Following on the heels of my previous post about Squidpops, I thought I’d post an update.
Have you ever craved a squid lollipop? Me neither, but the Smithsonian’s MarineGEO project is hoping that they may be the key to unlocking marine community structure worldwide. We may not think a squid lollipop (or ‘squidpop’ as it is called) would be any good, but apparently lots of coastal fishes, strong drivers of community structure, do.
As part of the MarineGEO program’s ongoing mission to develop and support long-term and open access research of our world’s coasts, we have recently launched the Ocean Bitemap initiative. The goal of this initiative is to “map top-down processes in coastal ecosystems.” To do this we are asking scientists and aspiring-scientists alike to deploy squidpops in their local waters. We even made a handy how-to video:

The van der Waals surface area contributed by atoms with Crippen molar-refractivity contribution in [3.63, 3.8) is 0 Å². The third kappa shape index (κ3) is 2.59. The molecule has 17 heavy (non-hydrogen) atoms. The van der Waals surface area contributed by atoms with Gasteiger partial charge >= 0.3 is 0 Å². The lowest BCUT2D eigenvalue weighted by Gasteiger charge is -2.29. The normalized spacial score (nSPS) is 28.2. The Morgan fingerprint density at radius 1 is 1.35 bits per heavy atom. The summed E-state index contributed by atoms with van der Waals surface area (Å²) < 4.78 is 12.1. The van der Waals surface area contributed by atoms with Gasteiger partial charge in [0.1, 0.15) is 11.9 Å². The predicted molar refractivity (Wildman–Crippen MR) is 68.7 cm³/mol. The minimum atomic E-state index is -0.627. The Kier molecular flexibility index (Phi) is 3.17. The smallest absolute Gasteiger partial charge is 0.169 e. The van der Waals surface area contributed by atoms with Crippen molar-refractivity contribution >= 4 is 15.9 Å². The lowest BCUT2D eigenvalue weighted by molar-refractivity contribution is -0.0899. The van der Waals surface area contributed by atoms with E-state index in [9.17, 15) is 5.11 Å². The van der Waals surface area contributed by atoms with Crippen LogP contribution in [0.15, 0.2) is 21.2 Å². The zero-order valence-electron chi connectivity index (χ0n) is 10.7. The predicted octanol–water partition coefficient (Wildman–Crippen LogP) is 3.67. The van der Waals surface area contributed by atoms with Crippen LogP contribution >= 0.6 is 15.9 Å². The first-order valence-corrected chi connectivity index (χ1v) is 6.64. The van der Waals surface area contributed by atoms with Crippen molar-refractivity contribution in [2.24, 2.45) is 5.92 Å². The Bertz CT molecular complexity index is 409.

The Ocean Bitemap Blog is regularly updated with the most recent incoming data and news. In addition, you can submit your data to MarineGEO for inclusion in the data set.
Ocean Bitemap has already seen participation from dozens of partners in both the Northern and Southern Hemispheres. Even a middle schooler from Florida won his school science fair by using Squidpops as a scientific tool! The hope is to include data from every major coastal region in the world. The website has everything you need to participate including detailed protocols and other resources. Even if you can’t accomplish the additional fish-survey component, a Squidpop deployment on its own in any sort of marine habitat is another useful data point.
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